The International Forum for Responsible Media Blog

Month: February 2022 (Page 1 of 3)

Harm Version 4.0: the Online Safety Bill in metamorphosis, Part III, Strand 4 and What is a duty of care? – Graham Smith

Strand 4 involves the creation of new and reformed criminal offences that would apply directly to users,  in parallel with the government’s proposals for an online duty of care, the Law Commission has been conducting two projects looking at the criminal law as it affects online and other communications: Modernising Communications Offences (Law Com No 399, 21 July 2021); Hate Crime Laws (LawCom No 402, 7 December 2021). Continue reading

Harm Version 4.0: the Online Safety Bill in metamorphosis, Part II, Strands 2 and 3 – Graham Smith

The most heavily debated aspect of the government’s proposals has been, Strand 2,  the ‘legal but harmful content’ duty. In the draft Bill this comes in two versions: a substantive duty to mitigate user content harmful to children; and a transparency duty in relation to user content harmful to adults. That, at any rate, appears to be the government’s political intention. As drafted, the Bill could be read as going further and imposing a substantive ‘content harmful to adults’ duty (something that at least some of the Committees want the legislation explicitly to do). Continue reading

Harm Version 4.0: the Online Safety Bill in metamorphosis, Part I, Introduction and Strand 1 – Graham Smith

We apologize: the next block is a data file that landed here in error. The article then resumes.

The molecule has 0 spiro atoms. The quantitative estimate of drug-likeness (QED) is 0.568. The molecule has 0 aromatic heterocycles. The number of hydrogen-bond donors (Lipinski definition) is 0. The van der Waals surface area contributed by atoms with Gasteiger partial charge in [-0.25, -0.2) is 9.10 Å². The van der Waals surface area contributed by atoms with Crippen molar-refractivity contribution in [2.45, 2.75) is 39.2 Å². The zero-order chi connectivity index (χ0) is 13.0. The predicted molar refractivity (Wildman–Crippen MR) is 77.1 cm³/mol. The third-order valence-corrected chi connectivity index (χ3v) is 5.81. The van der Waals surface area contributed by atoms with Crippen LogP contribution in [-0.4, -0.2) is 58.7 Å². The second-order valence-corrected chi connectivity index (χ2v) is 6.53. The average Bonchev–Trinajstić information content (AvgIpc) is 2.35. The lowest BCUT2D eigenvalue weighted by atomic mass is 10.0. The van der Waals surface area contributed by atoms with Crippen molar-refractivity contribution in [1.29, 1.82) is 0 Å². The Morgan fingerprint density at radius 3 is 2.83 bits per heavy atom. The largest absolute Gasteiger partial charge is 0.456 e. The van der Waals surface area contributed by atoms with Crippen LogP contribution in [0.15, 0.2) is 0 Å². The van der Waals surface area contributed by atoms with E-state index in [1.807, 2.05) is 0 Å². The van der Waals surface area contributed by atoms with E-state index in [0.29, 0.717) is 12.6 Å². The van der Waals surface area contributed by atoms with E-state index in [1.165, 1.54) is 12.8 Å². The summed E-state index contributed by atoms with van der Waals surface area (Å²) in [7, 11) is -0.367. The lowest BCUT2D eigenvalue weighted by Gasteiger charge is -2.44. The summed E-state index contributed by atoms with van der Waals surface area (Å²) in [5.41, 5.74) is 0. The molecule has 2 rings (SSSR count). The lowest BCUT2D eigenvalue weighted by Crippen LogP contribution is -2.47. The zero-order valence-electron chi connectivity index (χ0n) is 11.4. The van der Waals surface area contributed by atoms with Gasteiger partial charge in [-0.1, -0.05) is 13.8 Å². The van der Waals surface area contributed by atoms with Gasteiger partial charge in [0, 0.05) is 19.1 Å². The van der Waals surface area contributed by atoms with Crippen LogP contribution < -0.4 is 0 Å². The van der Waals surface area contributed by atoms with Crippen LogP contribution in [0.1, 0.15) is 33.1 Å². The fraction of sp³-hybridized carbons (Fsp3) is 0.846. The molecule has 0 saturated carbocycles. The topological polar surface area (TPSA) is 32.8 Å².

It is time – in fact it is overdue – to take stock of the increasingly imminent Online Safety Bill. The two months before and after Christmas saw a burst of activity: Reports from the Joint Parliamentary Committee scrutinising the draft Bill, from the Commons DCMS Committee on the ‘Legal but Harmful’ issue, and from the House of Commons Petitions Committee on Tackling Online Abuse. Continue reading

Article 8 as a ‘common source’ for both data protection and the tort of misuse of private information? – Helen Fenwick

This short blog post considers only one – so far largely disregarded – aspect of the decision of the Supreme Court in Lloyd v Google LLCits rejection of the argument that since Article 8 ECHR underlies both data protection and the tort of misuse of private information (MPI), the two actions should provide the same level of protection for private information. Continue reading

Law and Media Round Up – 21 February 2022

On 16 February 2022, the Supreme Court handed down its judgment in ZXC v Bloomberg [2022] UKSC 5. The judgement confirms that anonymity should be granted to those under criminal investigation until they are charged; the assumption that an investigation is private information should be taken as the “legitimate starting point” [74]. Article 10 does not provide a universal justification for inflicting serious, and often unjustified, damage on the reputations of suspects. Continue reading

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